Boston is one of America’s most desirable cities, full of history, action and cosmopolitan culture. It is a wonderful place to enjoy a simple City Hall wedding, whether you are a Boston resident, an out-of-towner looking for a hip spot to invite family and friends for a no-frills wedding or for couples who plan to elope.
Boston’s City Hall is a mid-century design, located right in the heart of downtown. This makes it easy to have your City Hall ceremony, followed by a reception lunch or dinner at one of numerous nearby restaurants and reception halls, many of which are within walking distance.
Steps for Planning Your Boston City Hall Wedding
The following steps can help you plan for your civil wedding ceremony in Boston’s City Hall, whether it’s a small, private affair or a celebration with family and friends.
Obtain Your Marriage License. Every city in America requires couples to obtain their marriage license before they can be legally married. Boston is no exception, and couples should be prepared ahead of time because there is a three day waiting period between the time you apply for the marriage license and when it is actually granted and available for pick-up. If you are traveling from out of town, you will want to incorporate this into your timeline so you can have your marriage license in hand when your special day arrives – it’s required for your ceremony to commence!
- Register your Marriage Intention. First, you will need to register your intention to marry. Couples must be 18-years or older and both parties must be present to complete the “Marriage Intention Form for a Marriage License.” This is done in the Registry Division, located at 1 City Hall Square, Rm 213 in Boston. You will need to show a valid, government issued identification (driver’s license, state ID, or passport) and you must know your social security numbers. There is a $50 application fee, payable in cash.
- Pick up your official copy. Once you’ve applied, you will receive a white card that verifies your application is being processed. It is printed with your names and date/time you will be able to pick up the official copy of your marriage license – typically three business days after completing the Marriage Intention Application Process. You or someone you know can return, with the white card, on the date shown to pick up your marriage license. Your marriage license is valid for 60-days.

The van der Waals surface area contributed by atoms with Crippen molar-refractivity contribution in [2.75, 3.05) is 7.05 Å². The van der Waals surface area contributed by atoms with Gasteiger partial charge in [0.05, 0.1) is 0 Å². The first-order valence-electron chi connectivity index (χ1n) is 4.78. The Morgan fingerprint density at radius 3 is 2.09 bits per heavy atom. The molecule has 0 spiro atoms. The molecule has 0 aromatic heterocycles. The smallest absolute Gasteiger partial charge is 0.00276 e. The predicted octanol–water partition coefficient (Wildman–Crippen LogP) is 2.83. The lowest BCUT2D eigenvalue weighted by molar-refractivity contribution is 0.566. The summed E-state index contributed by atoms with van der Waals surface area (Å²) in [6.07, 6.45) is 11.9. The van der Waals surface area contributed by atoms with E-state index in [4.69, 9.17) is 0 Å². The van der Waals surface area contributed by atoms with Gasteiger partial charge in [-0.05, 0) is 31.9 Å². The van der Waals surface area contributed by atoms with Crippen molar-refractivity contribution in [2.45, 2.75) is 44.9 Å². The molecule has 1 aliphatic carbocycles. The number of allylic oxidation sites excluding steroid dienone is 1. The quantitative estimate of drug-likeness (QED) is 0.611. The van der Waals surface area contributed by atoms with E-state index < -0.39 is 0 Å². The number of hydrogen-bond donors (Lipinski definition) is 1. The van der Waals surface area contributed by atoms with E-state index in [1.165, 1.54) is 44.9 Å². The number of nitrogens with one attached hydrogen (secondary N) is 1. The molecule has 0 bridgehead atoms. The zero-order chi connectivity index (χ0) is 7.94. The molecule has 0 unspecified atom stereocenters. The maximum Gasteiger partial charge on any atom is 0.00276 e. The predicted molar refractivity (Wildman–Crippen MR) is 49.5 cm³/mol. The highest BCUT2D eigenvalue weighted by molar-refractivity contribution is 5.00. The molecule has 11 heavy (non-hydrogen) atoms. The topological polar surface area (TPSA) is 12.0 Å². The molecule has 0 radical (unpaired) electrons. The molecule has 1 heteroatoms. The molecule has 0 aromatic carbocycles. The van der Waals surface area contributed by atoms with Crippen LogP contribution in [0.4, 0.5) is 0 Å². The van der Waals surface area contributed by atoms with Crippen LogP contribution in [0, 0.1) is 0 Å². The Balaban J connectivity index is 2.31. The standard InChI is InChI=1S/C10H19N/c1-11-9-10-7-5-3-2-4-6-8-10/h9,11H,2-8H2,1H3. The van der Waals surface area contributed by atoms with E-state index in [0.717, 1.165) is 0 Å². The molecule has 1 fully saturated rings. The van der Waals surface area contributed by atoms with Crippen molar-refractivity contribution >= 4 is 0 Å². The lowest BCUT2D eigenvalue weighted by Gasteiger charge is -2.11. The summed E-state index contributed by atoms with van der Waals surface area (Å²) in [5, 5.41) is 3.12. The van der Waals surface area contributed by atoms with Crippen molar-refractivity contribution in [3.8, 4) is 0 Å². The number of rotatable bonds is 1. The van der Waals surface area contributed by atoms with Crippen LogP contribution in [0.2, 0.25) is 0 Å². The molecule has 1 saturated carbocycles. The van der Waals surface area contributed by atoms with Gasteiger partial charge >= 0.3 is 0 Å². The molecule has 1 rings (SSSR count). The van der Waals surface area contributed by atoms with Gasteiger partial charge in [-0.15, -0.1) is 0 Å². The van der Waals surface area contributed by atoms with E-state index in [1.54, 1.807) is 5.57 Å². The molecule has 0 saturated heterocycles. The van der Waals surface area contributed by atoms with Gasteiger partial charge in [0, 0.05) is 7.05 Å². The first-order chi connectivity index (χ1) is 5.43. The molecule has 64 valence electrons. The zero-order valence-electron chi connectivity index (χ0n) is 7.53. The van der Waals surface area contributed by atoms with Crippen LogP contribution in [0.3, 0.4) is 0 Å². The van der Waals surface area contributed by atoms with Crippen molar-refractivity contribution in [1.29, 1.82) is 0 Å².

Once you have your marriage license in hand, you can schedule a City Hall wedding ceremony.
Next, Schedule Your Wedding Ceremony
All of Boston’s City Hall wedding ceremonies take place in room 601. You must schedule your wedding ceremony with the City Clerk, who has access to the Justice of the Peace’s schedule. Wedding ceremonies are available Mondays, Tuesdays, Thursdays and Fridays: 10:00AM – 11:30AM, 2:00PM – 3:30PM, all on a first reserve, first serve basis.
You will be required to pay a $60.00 ceremony fee and a $15.00 service fee, for a total of $75. All payments must be made in cash. There is a $25 late fee charged to couples who show up late for their appointment, also payable in cash only.
Things you should know for the City Hall Wedding Ceremony
There a few things that will help you be more prepared for your civil wedding ceremony at Boston’s City Hall.
- Guest space is limited.
Room 601, where the ceremonies take place, is very small. For this reason, we recommend you invite no more than two guests to be present during the ceremony. If you want to celebrate with family or friends, make reservations for a luncheon or dinner reception at one of the nearby hotels or restaurants to honor the occasion.
- Translators are available.
If one of the parties does not speak English, you have the option of bringing your own interpreter OR let the City Clerk know ahead of time so a public interpreter can be made available at no extra charge, and the wedding ceremony can be translated for you.
- It’s short and sweet.
The ceremonies typically last about 10-minutes, and that includes the paperwork that needs to be completed afterwards. Couples are welcome to bring and read their own vows if they would like to personalize the event. Nothing needs to be memorized ahead of time.